As you enter the building you are offered a peek behind the glass curtain, but it is only a mere moment in the staircase down to the coatroom. A frosted glass wall on the exterior side of the staircase plunges underground as if to make you think you are not descending below ground at all. The underside of a concrete stair cascades above you. This stair does not break the glass wall on your right, suggesting it rises the full height of the building. As you emerge from the coatroom and walk deeper into the ground floor of the Kunsthaus you begin to immerse yourself in a world made of concrete. Light reflects off the polished concrete floor and smooth concrete walls spiral around you. The frosted glass paned walls allow light into the space but obstruct views to the exterior. The ground floor is a space of transition, prodding you to forget the outside world. Zumthor places the beginning of the stair on the same wall which you entered, but on the opposite side. Here you are met with a heavy metal frame door, a single piece of frosted glass hiding the next room’s contents. As you heave the door open you find yourself inside a concrete chamber, a long and tall stair leading to the next floor. The door slowly shuts beside you as if to signify the close of the building’s first act. As you stare at the concrete in front of you, your mind is telling you there must be a glass wall here. In the staircase directly below you watched the glass ascend upward past the stair, but it is no longer there. The same space between the stair and the exterior wall from below exists here as well, furthering your thought as to what happened to the glass.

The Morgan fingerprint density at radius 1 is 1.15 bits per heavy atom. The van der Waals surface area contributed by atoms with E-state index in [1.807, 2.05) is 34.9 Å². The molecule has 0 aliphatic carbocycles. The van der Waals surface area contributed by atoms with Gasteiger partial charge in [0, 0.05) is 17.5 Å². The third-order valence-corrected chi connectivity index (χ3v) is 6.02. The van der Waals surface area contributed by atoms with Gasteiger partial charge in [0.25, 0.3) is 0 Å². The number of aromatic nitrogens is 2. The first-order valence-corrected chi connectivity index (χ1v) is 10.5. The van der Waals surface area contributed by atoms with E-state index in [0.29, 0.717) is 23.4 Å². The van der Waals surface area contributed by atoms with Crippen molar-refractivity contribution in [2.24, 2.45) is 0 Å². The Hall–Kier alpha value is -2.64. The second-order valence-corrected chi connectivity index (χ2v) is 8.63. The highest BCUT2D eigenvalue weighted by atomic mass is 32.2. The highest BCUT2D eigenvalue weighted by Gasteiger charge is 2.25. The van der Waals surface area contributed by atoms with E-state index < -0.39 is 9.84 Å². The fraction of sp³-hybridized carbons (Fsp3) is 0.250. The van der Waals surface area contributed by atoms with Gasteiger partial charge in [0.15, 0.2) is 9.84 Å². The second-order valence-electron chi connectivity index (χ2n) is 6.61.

As you ascend to the second floor you are back where you were when you first entered the building. The space is the same as the one you just left, but the glass paneled walls are replaced with concrete. All the walls are concrete now. A glass ceiling hangs above you, the concrete walls rising through them. It is the same glass ceiling from the first level, but it hangs much lower now, and whereas below you could overlook it, here it glows just overhead begging for your attention. The monolithic concrete surface reflects the even hum of light radiating down from above. As you stand in this space the world outside is completely forgotten. If you came into existence in this space, you would not have the slightest idea of what the exterior of the building is like. The building’s lies which pushed you to this point, have now seduced you and veiled you in mystery. At this point you believe you are in a concrete building even though as you stood in front of the museum all you saw was glass. At this point you could be anywhere in the universe in this building. It makes no references to the outside. There is nothing to tell you where to move, but still you move through the space. Intuition drives you forward until again you are facing a metal frame door with a single pane of frosted glass. Beneath all of the Kunsthaus’ lies here is truth. You open the door and enter the staircase, the same staircase you were in before just a floor below you. Whereas the preceding lies pressed you forward, the truth now guides you. The next floor is like the last, and as you move to the end a familiar metal frame door with a single pane of frosted glass invites you to continue ascending through the building.